Security & Privacy
Secured online banking with CA Britline made easier !
Here are a few tips on internet protection to help you consult your accounts in complete security.
Before entering your personal identification codes, check that you have correctly connected to our internet site:
Most importantly, check for the "s" in https, as this signifies it is a secured site.
Never give out your confidential banking information (ie account number or personal codes) unless you have accessed the website. We will never contact you for this information.
Remember to change your personal code regularly. You can do this online at any time by clicking on the menu ‘changer mon code’.
Always remember to close the website after use by clicking on ‘Deconnexion’. This is particularly important when using cyber cafés.
A computer without an antivirus is particularly vulnerable. Protect your PC and update your antivirus and firewall regularly.
External transfers within France:
From 01/01/2017 upon creating a new IBAN (formally RIB), there will be a delay of 48 hours before being able to make the transfer to the beneficiary online. Limits of external transfers:
- 2500€ maximum for each external transfer
- 2500€ maximum per day
Please contact us by telephone on 0033 (0)2 31 55 67 89 using your 6 digit personal access code if you experience any difficluties when carrying out external transfers.
Alternatively you can send a written instruction including the IBAN details by post to CA Britline, 15, esplanade Brillaud-de-Laujardière - CS 25014 - 14050 CAEN CEDEX 4, by fax to 0033 (0)2 33 72 54 72 or by scanned document attached to an email to email@example.com. Once the beneficiary has been set up transfers can be actioned immediately.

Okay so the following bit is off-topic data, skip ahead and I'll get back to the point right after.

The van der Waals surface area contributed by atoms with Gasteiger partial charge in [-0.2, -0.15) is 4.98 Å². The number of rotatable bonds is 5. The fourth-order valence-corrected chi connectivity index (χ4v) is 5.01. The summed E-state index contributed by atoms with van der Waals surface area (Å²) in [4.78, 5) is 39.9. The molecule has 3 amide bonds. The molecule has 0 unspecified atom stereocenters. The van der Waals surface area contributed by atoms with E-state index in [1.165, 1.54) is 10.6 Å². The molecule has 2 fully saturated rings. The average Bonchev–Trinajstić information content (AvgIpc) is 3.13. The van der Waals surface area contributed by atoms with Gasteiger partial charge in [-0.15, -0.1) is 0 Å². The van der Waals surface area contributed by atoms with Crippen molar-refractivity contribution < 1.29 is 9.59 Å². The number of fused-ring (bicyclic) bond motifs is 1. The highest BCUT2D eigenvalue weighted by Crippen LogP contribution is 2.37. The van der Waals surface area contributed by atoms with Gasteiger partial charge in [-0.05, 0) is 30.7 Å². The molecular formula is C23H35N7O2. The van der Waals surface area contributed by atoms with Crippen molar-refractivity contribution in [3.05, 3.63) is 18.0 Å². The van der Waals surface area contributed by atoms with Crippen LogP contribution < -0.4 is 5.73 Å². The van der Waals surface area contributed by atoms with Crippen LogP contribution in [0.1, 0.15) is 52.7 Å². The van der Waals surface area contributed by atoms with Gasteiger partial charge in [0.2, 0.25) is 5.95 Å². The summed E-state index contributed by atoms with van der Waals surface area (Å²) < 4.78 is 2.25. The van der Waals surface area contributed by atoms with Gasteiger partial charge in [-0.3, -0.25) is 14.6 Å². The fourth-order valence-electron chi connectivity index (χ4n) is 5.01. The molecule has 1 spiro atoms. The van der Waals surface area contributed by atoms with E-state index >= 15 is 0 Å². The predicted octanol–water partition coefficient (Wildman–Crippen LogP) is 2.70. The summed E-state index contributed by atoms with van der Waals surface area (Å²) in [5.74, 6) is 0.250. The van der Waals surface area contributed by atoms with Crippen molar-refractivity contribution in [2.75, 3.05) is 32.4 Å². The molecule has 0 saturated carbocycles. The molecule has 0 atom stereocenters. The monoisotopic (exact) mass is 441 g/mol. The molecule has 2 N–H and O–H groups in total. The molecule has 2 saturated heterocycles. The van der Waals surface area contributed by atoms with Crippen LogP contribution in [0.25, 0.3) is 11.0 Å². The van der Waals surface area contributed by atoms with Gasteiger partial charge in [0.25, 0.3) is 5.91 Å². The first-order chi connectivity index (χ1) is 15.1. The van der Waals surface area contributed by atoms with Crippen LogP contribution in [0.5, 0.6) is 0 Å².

For those of you who have not yet used this facility online don't forget the glossary of terms and banking demo available on www.britline.com and if you have difficulties our advisors will be happy to talk you through your first connection.
For increased security, you will be required to enter your personal code using the mouse.
Guide to security on the Internet
Please see below definitions on various methods used by fraudsters to access your information.
Official-looking email asking you to connect to a fraudulent site designed to steal your confidential information . Should you receive an email of this kind please forward to firstname.lastname@example.org
Unsolicited emails, sent in bulk, usually for advertising purposes
The information you disclose on the Internet
When browsing the Internet some of your confidential information flows and can be visible without your knowledge when you surf the Internet, when you use your e-mail, blogs, social networks, or when you enter them into an application that will use them.
Situations of mobility
Situations of mobility: 3G, WiFi or internet cafe, you access the Internet in view of other people.
Malicious software or malware: Software installed without your knowledge on your computer to steal your confidential information silently
Scam or Scams (email, mail or by telephone*)
Fraud or scams: Email, telephone call, web page or other unsolicited messages seeking to abuse your credulity to steal your money.
(Facebook, Instagram, Google+, LinkedIn ...): You unveil some of your confidential information on these networks.
Fraud or Scams (email, mail or by telephone*)
Email, telephone call, web page or other unsolicited messages seeking to abuse your credulity to steal your money.
These callers turn out to be fraudsters who install software which allows them to take over the customers’ computer and have access to Internet Banking.
HELP STOP THE FRAUDSTERS
- Don't allow someone who calls you unexpectedly to access or install software on your computer.
- Don't disclose your Internet Banking password or memorable information to anyone
- We will never ask you to transfer your money to another account due to a fraud or any other issue.
- We will never make an automated phone call asking you to approve a refund into your account.
*A small number of customers are receiving unsolicited phone calls from companies offering to repair or upgrade their computer.